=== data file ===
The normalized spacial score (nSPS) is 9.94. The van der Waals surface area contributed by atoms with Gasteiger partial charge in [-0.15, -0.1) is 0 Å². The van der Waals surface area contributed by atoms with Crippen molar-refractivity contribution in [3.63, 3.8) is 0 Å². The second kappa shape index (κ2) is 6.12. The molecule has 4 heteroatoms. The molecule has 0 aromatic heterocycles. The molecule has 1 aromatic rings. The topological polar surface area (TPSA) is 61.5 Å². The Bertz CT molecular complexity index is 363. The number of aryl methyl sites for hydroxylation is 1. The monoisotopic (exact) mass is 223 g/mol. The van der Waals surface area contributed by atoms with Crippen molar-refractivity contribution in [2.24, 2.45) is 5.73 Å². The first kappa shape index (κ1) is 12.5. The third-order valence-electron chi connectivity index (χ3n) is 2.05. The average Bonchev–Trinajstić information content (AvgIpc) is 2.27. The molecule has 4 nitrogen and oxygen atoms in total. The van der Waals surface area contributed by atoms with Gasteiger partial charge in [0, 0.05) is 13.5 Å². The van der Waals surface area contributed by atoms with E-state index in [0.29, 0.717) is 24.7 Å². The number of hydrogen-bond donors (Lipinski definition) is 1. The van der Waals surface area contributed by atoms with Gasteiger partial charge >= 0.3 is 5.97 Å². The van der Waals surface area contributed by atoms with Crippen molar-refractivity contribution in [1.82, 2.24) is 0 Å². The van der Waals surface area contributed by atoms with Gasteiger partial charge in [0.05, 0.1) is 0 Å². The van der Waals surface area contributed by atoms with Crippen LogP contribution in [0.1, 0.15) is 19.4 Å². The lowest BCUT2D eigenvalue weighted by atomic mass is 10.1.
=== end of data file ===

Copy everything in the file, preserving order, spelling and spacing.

The normalized spacial score (nSPS) is 9.94. The van der Waals surface area contributed by atoms with Gasteiger partial charge in [-0.15, -0.1) is 0 Å². The van der Waals surface area contributed by atoms with Crippen molar-refractivity contribution in [3.63, 3.8) is 0 Å². The second kappa shape index (κ2) is 6.12. The molecule has 4 heteroatoms. The molecule has 0 aromatic heterocycles. The molecule has 1 aromatic rings. The topological polar surface area (TPSA) is 61.5 Å². The Bertz CT molecular complexity index is 363. The number of aryl methyl sites for hydroxylation is 1. The monoisotopic (exact) mass is 223 g/mol. The van der Waals surface area contributed by atoms with Crippen molar-refractivity contribution in [2.24, 2.45) is 5.73 Å². The first kappa shape index (κ1) is 12.5. The third-order valence-electron chi connectivity index (χ3n) is 2.05. The average Bonchev–Trinajstić information content (AvgIpc) is 2.27. The molecule has 4 nitrogen and oxygen atoms in total. The van der Waals surface area contributed by atoms with Gasteiger partial charge in [0, 0.05) is 13.5 Å². The van der Waals surface area contributed by atoms with E-state index in [0.29, 0.717) is 24.7 Å². The number of hydrogen-bond donors (Lipinski definition) is 1. The van der Waals surface area contributed by atoms with Gasteiger partial charge >= 0.3 is 5.97 Å². The van der Waals surface area contributed by atoms with Crippen molar-refractivity contribution in [1.82, 2.24) is 0 Å². The van der Waals surface area contributed by atoms with Gasteiger partial charge in [0.05, 0.1) is 0 Å². The van der Waals surface area contributed by atoms with Crippen LogP contribution in [0.1, 0.15) is 19.4 Å². The lowest BCUT2D eigenvalue weighted by atomic mass is 10.1.